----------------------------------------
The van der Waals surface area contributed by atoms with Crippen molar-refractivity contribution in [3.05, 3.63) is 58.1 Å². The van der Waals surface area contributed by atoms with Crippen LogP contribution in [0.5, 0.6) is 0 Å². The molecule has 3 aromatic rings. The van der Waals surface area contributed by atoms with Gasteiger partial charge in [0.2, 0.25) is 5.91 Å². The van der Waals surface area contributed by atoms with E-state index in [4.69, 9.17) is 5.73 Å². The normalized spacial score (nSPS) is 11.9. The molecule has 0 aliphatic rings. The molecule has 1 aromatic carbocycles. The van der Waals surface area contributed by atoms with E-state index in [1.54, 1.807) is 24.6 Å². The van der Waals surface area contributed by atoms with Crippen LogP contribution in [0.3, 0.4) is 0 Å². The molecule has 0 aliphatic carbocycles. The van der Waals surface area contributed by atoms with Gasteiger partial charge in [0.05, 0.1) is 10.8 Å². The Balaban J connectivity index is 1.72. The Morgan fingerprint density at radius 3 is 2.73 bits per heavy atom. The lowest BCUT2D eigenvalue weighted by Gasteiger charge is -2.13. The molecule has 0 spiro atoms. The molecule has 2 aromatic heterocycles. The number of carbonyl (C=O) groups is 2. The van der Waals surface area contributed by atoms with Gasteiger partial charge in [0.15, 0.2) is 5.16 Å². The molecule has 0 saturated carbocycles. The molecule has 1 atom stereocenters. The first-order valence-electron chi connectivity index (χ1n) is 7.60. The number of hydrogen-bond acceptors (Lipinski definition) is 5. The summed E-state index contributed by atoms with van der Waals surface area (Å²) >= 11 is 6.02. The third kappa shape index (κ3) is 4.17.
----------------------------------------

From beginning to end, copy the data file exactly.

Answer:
The van der Waals surface area contributed by atoms with Crippen molar-refractivity contribution in [3.05, 3.63) is 58.1 Å². The van der Waals surface area contributed by atoms with Crippen LogP contribution in [0.5, 0.6) is 0 Å². The molecule has 3 aromatic rings. The van der Waals surface area contributed by atoms with Gasteiger partial charge in [0.2, 0.25) is 5.91 Å². The van der Waals surface area contributed by atoms with E-state index in [4.69, 9.17) is 5.73 Å². The normalized spacial score (nSPS) is 11.9. The molecule has 0 aliphatic rings. The molecule has 1 aromatic carbocycles. The van der Waals surface area contributed by atoms with E-state index in [1.54, 1.807) is 24.6 Å². The van der Waals surface area contributed by atoms with Crippen LogP contribution in [0.3, 0.4) is 0 Å². The molecule has 0 aliphatic carbocycles. The van der Waals surface area contributed by atoms with Gasteiger partial charge in [0.05, 0.1) is 10.8 Å². The Balaban J connectivity index is 1.72. The Morgan fingerprint density at radius 3 is 2.73 bits per heavy atom. The lowest BCUT2D eigenvalue weighted by Gasteiger charge is -2.13. The molecule has 0 spiro atoms. The molecule has 2 aromatic heterocycles. The number of carbonyl (C=O) groups is 2. The van der Waals surface area contributed by atoms with Gasteiger partial charge in [0.15, 0.2) is 5.16 Å². The molecule has 0 saturated carbocycles. The molecule has 1 atom stereocenters. The first-order valence-electron chi connectivity index (χ1n) is 7.60. The number of hydrogen-bond acceptors (Lipinski definition) is 5. The summed E-state index contributed by atoms with van der Waals surface area (Å²) >= 11 is 6.02. The third kappa shape index (κ3) is 4.17.